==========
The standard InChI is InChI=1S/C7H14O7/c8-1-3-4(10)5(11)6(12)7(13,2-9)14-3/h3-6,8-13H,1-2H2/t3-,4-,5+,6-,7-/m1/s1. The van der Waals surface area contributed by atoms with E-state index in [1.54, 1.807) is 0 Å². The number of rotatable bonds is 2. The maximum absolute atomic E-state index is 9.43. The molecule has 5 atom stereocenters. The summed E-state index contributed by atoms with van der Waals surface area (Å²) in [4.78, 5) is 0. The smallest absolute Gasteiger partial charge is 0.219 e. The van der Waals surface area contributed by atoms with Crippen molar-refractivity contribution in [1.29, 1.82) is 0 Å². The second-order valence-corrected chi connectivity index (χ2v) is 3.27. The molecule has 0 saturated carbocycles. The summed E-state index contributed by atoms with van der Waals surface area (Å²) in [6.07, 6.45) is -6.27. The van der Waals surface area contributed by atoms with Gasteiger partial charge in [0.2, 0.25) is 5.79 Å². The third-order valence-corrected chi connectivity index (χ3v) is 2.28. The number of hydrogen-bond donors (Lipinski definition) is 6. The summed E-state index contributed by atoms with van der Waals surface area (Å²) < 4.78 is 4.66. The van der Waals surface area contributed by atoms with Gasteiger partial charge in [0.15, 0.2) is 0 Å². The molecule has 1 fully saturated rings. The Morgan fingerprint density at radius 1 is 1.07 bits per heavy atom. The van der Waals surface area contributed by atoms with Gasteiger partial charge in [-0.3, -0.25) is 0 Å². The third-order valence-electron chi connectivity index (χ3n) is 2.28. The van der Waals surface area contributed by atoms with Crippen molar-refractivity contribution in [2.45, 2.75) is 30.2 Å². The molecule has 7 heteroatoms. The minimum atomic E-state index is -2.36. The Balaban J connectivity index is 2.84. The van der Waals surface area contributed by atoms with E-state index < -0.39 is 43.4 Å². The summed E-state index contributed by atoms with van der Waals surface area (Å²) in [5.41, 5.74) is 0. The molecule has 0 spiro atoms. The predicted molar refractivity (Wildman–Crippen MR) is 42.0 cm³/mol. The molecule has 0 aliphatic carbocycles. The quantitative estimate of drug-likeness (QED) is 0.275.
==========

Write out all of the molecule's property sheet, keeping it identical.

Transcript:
The standard InChI is InChI=1S/C7H14O7/c8-1-3-4(10)5(11)6(12)7(13,2-9)14-3/h3-6,8-13H,1-2H2/t3-,4-,5+,6-,7-/m1/s1. The van der Waals surface area contributed by atoms with E-state index in [1.54, 1.807) is 0 Å². The number of rotatable bonds is 2. The maximum absolute atomic E-state index is 9.43. The molecule has 5 atom stereocenters. The summed E-state index contributed by atoms with van der Waals surface area (Å²) in [4.78, 5) is 0. The smallest absolute Gasteiger partial charge is 0.219 e. The van der Waals surface area contributed by atoms with Crippen molar-refractivity contribution in [1.29, 1.82) is 0 Å². The second-order valence-corrected chi connectivity index (χ2v) is 3.27. The molecule has 0 saturated carbocycles. The summed E-state index contributed by atoms with van der Waals surface area (Å²) in [6.07, 6.45) is -6.27. The van der Waals surface area contributed by atoms with Gasteiger partial charge in [0.2, 0.25) is 5.79 Å². The third-order valence-corrected chi connectivity index (χ3v) is 2.28. The number of hydrogen-bond donors (Lipinski definition) is 6. The summed E-state index contributed by atoms with van der Waals surface area (Å²) < 4.78 is 4.66. The van der Waals surface area contributed by atoms with Gasteiger partial charge in [0.15, 0.2) is 0 Å². The molecule has 1 fully saturated rings. The Morgan fingerprint density at radius 1 is 1.07 bits per heavy atom. The van der Waals surface area contributed by atoms with Gasteiger partial charge in [-0.3, -0.25) is 0 Å². The third-order valence-electron chi connectivity index (χ3n) is 2.28. The van der Waals surface area contributed by atoms with Crippen molar-refractivity contribution in [2.45, 2.75) is 30.2 Å². The molecule has 7 heteroatoms. The minimum atomic E-state index is -2.36. The Balaban J connectivity index is 2.84. The van der Waals surface area contributed by atoms with E-state index < -0.39 is 43.4 Å². The summed E-state index contributed by atoms with van der Waals surface area (Å²) in [5.41, 5.74) is 0. The molecule has 0 spiro atoms. The predicted molar refractivity (Wildman–Crippen MR) is 42.0 cm³/mol. The molecule has 0 aliphatic carbocycles. The quantitative estimate of drug-likeness (QED) is 0.275.